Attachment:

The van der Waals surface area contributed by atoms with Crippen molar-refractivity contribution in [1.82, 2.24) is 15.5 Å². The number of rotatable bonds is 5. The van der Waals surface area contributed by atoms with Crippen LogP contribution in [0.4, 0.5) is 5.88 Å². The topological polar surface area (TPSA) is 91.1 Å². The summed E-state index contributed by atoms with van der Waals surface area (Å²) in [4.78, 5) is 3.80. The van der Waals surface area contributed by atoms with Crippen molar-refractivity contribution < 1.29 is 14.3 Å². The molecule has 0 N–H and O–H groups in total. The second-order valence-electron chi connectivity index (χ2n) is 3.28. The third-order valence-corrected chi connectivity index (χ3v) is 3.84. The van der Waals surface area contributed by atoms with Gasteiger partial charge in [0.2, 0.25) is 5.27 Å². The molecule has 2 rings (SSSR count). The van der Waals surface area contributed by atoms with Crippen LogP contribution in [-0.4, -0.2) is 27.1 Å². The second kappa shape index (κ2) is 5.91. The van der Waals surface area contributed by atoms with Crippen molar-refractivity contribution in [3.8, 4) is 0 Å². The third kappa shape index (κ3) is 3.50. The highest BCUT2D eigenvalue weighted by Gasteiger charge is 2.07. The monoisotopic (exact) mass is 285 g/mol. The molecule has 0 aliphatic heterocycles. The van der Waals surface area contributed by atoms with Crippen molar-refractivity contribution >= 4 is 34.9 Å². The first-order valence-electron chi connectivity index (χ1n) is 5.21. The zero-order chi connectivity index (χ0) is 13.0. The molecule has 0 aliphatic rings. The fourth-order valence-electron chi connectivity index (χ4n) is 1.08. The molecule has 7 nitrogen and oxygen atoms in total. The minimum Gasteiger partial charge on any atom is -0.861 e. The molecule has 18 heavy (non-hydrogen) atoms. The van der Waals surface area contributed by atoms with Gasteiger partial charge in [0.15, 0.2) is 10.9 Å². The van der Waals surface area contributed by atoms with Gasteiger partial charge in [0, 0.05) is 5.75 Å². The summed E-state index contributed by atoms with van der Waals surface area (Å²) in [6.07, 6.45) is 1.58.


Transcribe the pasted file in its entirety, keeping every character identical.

The van der Waals surface area contributed by atoms with Crippen molar-refractivity contribution in [1.82, 2.24) is 15.5 Å². The number of rotatable bonds is 5. The van der Waals surface area contributed by atoms with Crippen LogP contribution in [0.4, 0.5) is 5.88 Å². The topological polar surface area (TPSA) is 91.1 Å². The summed E-state index contributed by atoms with van der Waals surface area (Å²) in [4.78, 5) is 3.80. The van der Waals surface area contributed by atoms with Crippen molar-refractivity contribution < 1.29 is 14.3 Å². The molecule has 0 N–H and O–H groups in total. The second-order valence-electron chi connectivity index (χ2n) is 3.28. The third-order valence-corrected chi connectivity index (χ3v) is 3.84. The van der Waals surface area contributed by atoms with Gasteiger partial charge in [0.2, 0.25) is 5.27 Å². The molecule has 2 rings (SSSR count). The van der Waals surface area contributed by atoms with Crippen LogP contribution in [-0.4, -0.2) is 27.1 Å². The second kappa shape index (κ2) is 5.91. The van der Waals surface area contributed by atoms with Crippen molar-refractivity contribution in [3.8, 4) is 0 Å². The third kappa shape index (κ3) is 3.50. The highest BCUT2D eigenvalue weighted by Gasteiger charge is 2.07. The monoisotopic (exact) mass is 285 g/mol. The molecule has 0 aliphatic heterocycles. The van der Waals surface area contributed by atoms with Crippen molar-refractivity contribution >= 4 is 34.9 Å². The first-order valence-electron chi connectivity index (χ1n) is 5.21. The zero-order chi connectivity index (χ0) is 13.0. The molecule has 0 aliphatic rings. The fourth-order valence-electron chi connectivity index (χ4n) is 1.08. The molecule has 7 nitrogen and oxygen atoms in total. The minimum Gasteiger partial charge on any atom is -0.861 e. The molecule has 18 heavy (non-hydrogen) atoms. The van der Waals surface area contributed by atoms with Gasteiger partial charge in [0.15, 0.2) is 10.9 Å². The van der Waals surface area contributed by atoms with Gasteiger partial charge in [0, 0.05) is 5.75 Å². The summed E-state index contributed by atoms with van der Waals surface area (Å²) in [6.07, 6.45) is 1.58.